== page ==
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"Home Fries" is the kind of movie where a man is frightened to death by a helicopter, dies sitting bolt upright on a park bench, and one of his killers wants to pose with him. What kind of movie does that make it? I'm not sure. It has elements of sweet romance and elements of macabre humor, and divides its characters between the two--except for a turn by Catherine O'Hara that seems serenely astride both worlds.
The movie stars Drew Barrymore, perky and plucky, as Sally, a drive-thru clerk at the Burger-Matic. We see her in the opening scene, serving a vanilla shake to a middle-aged man who whispers that he has finally told his wife he was having an affair. "Did you tell her about this?" asks Sally, standing up, so the creep can see how pregnant she is. He offers her a ride home and hints at other pastimes. "I don't need a ride home," she snaps. "I need a father for my baby." It is all going to get a lot more complicated. Later that night, the man will be frightened to death. We'll meet two helicopter pilots: Dorian (Luke Wilson) and Angus (Jake Busey). The police will break the news to the man's widow, Mrs. Lever (O'Hara). And then (spoiler warning), we discover that Dorian and Angus are her sons by an earlier marriage, that the dead man was her current husband and that she encouraged them to scare him.
The sons have reason to suspect that their radio conversations in the helicopter were overheard by Sally on her Burger-Matic headphones, so Dorian gets a job at the drive-in to spy on her, and falls in love, little realizing that he is the killer of the father of her unborn child. Are you following this? They begin to fall in love, but as full implications of their romance begin to emerge, Sally tells Dorian, "You can't be the father and the brother at the same time. That's the kind of thing that messes kids up." I know, Dorian would actually be her child's stepfather and half-stepbrother, but Sally is as confused as everyone else.
The movie requires Barrymore and Wilson to play their characters straight most of the time, while Catherine O'Hara mixes sweetness with irony and Jake Busey chews the scenery with those marvelous teeth. Seeing the movie for the first time at the Toronto Film Festival in September, I found parts of it amusing, but doubted the whole. When I saw it again, I was surprised to find I liked it better the second time. I suspect the barrage of twists and revelations was off-putting at first, distracting from the wit in O'Hara's performance and the sweetness in Barrymore's. The first time, you think the movie is about the plot, and the second time you realize it's about the characters.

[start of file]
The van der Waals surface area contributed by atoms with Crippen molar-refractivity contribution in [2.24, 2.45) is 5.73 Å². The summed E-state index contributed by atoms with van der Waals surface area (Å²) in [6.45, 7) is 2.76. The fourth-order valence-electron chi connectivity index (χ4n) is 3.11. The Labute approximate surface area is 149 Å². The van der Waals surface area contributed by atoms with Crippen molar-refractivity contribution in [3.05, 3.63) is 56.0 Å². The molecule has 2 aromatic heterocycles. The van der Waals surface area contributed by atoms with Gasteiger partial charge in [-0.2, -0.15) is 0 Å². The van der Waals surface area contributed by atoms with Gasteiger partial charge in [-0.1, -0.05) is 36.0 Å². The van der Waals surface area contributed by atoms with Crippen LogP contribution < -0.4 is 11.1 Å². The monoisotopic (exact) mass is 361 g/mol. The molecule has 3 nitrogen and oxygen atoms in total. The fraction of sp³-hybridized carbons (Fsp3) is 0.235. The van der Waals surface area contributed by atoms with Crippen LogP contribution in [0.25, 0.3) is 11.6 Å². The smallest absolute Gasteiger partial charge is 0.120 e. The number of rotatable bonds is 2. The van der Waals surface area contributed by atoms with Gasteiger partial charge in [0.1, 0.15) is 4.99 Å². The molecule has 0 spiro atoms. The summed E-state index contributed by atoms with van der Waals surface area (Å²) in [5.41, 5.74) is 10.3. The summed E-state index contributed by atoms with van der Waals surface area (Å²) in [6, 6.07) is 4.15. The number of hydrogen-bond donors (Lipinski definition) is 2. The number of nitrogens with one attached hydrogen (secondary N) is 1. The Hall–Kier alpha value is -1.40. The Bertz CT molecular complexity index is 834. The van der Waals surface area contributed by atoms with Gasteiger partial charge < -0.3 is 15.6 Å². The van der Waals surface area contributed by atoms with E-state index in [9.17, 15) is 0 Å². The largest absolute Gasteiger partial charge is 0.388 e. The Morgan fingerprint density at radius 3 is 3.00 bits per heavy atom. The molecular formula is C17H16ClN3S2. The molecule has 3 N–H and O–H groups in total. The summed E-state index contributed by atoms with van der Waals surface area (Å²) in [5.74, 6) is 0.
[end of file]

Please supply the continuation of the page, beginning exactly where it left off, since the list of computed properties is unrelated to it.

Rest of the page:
This is one of O'Hara's best screen performances. The former Second City star is sweetness and reason as she manipulates her two luggy sons and brazenly acts her way through meetings with the cops and her late husband's young lover. She is so calm, so cool, she implies scary depths that she never has to reveal.
Barrymore, who is emerging as a versatile star, is wise to play Sally on a more or less realistic level, focusing on her pregnancy and newfound romance, and remaining oblivious (when possible) to the intrigue around her. She avoids the actor's mistake of knowing more about the screenplay than her character would know.
The movie is the feature debut of Dean Parisot, from a screenplay that I gather Vince Gilligan found in his bottom drawer after "The X-Files" made him bankable. It might have seemed fresher 10 years ago, before this kind of ironic labyrinthine plotting became common, but he has a sharp eye for characters and introduces Sally's parents (Shelley Duvall and Lanny Flaherty) during an apparent fast-food hostage crisis that dissolves into a marital spat before our eyes.
"Home Fries" is not a great movie, and as much as I finally enjoyed it, I'm not sure it's worth seeing two times just to get into the rhythm. More character and less plot might have been a good idea. But the actors are tickled by their characters and have fun with them, and so I did, too.
And I liked the wicked human comedy in scenes like the one where the blustering, dopey Angus, asks, "Mom, what'd you mean when you said Dorian was your favorite?" "Oh, Angus," she says, with fondness and exasperation, "I love you both. A difference of this much." She holds her thumb and forefinger two inches apart, knowing that when your mother likes your brother more, an inch is as good as a mile.
White privilege, lived.
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